Ed Hall wrote:Last century, when Windows 98 was new, (and I was building target controllers), I recorded the individual commands for an entire match and wrote a program to play the commands and control targets.  It optionally could provide a buzzer if no target system was available and all the commands were displayed so a user could read them instead of playing them.  I actually used the program on a laptop to call an entire match without personally saying a command.  With future versions of Windows, the parallel port, which was used for target control, was locked up so that I couldn't use that feature.  Now, there aren't any parallel ports and I haven't looked at trying to use the USB port due to everything having to be programmatically linked now.  I also discovered that the use of the computer slowed the match considerably, although I didn't study why.  The commands were also prior to the addition of the ECI and other command changes in the rule book.  I have never updated the commands, since no one was interested in the program and it has been such a long time since I wrote it.  I'm sure, being a Window98 32-bit program would cause any newer version of Windows to complain, but if there is interest, let me know and perhaps I can look at updating the program to this century if there is enough interest.
Do you still have the text source code? 
What coding language is it in?
I've done a bit of programming in my time.
Perhaps I could help.

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Re: Using recorded range commands as an aid during a match - legal?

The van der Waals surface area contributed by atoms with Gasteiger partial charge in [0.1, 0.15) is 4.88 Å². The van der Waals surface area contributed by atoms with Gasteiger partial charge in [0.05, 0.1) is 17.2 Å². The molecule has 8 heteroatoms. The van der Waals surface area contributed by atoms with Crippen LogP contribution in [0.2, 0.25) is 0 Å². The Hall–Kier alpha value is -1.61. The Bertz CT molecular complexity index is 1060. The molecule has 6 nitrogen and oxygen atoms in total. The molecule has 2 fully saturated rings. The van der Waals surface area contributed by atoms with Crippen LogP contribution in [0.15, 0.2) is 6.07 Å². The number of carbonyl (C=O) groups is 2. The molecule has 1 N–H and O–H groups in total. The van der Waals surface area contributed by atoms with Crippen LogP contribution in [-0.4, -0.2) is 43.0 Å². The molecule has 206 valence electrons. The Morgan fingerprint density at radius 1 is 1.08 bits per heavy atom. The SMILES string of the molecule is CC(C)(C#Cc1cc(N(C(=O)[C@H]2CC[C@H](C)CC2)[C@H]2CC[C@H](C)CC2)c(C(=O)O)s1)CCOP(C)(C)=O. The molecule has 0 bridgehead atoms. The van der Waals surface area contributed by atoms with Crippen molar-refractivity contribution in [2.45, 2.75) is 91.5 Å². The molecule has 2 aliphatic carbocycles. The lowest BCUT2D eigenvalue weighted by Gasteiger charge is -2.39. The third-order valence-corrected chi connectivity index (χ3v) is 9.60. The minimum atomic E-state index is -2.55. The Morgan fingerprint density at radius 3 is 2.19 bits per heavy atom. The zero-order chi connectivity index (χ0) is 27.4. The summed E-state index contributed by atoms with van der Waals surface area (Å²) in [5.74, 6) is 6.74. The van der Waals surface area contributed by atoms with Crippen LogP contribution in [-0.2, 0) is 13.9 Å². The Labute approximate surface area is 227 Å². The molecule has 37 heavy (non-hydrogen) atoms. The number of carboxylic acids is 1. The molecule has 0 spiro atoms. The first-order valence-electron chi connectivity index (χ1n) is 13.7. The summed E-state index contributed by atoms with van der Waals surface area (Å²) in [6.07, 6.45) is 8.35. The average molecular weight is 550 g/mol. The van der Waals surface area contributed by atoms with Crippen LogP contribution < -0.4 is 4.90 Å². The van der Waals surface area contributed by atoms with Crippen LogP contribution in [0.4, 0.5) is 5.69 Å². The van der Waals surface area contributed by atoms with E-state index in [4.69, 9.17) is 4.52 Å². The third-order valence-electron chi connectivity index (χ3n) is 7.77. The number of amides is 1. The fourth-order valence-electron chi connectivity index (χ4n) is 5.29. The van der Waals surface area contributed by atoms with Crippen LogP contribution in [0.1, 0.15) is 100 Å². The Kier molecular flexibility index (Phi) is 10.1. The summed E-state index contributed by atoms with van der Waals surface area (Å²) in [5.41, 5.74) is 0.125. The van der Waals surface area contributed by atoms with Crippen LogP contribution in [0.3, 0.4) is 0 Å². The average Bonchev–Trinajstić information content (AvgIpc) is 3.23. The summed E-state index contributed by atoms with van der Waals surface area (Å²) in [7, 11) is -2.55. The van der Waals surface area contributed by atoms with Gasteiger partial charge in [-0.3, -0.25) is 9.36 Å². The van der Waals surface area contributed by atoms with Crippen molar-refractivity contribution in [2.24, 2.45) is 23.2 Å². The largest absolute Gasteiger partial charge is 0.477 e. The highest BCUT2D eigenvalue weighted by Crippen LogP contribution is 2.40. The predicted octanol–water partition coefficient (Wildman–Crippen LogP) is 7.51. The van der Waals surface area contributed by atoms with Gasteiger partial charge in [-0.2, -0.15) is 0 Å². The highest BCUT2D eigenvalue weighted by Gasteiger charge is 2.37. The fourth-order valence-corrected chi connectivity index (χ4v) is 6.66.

Post by Guest on Mon Nov 13, 2017 12:30 pm

There is an Android version by the same developer - David Divins 
- Dave

It's good, but it needs the sound of gunfire IMHO.

There's also Bullseye Timer, Dry Practice Drill, Bullseye Target Manager, and a bunch more on Android.

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Re: Using recorded range commands as an aid during a match - legal?

Post by Ed Hall on Mon Nov 13, 2017 5:33 pm

wesleytilson@gmail.com wrote:Do you still have the text source code? 
What coding language is it in?
I've done a bit of programming in my time.
Perhaps I could help.
I'm sure the source code is somewhere around.  It was probably C++ with Win32 API calls.  I know the help file doesn't work because MS changed something about them, so it would need work, too.  Another thing I would change is that all the text was hard coded into the file so it would be self-contained.  I did that so it couldn't be changed by the normal users, but it also meant I couldn't change the commands without re-compiling.  Of course, if you change the commands' text, you must also change the playable command files.  I think all of those files are in .wav format.  And, if you change a voice file, it will never match an earlier sound, so all the files have to be recorded again.  It just gets more and more involved.  I'll have to take a look at whether I can still code for Windows, maybe Win7.  That should work with current versions for a while...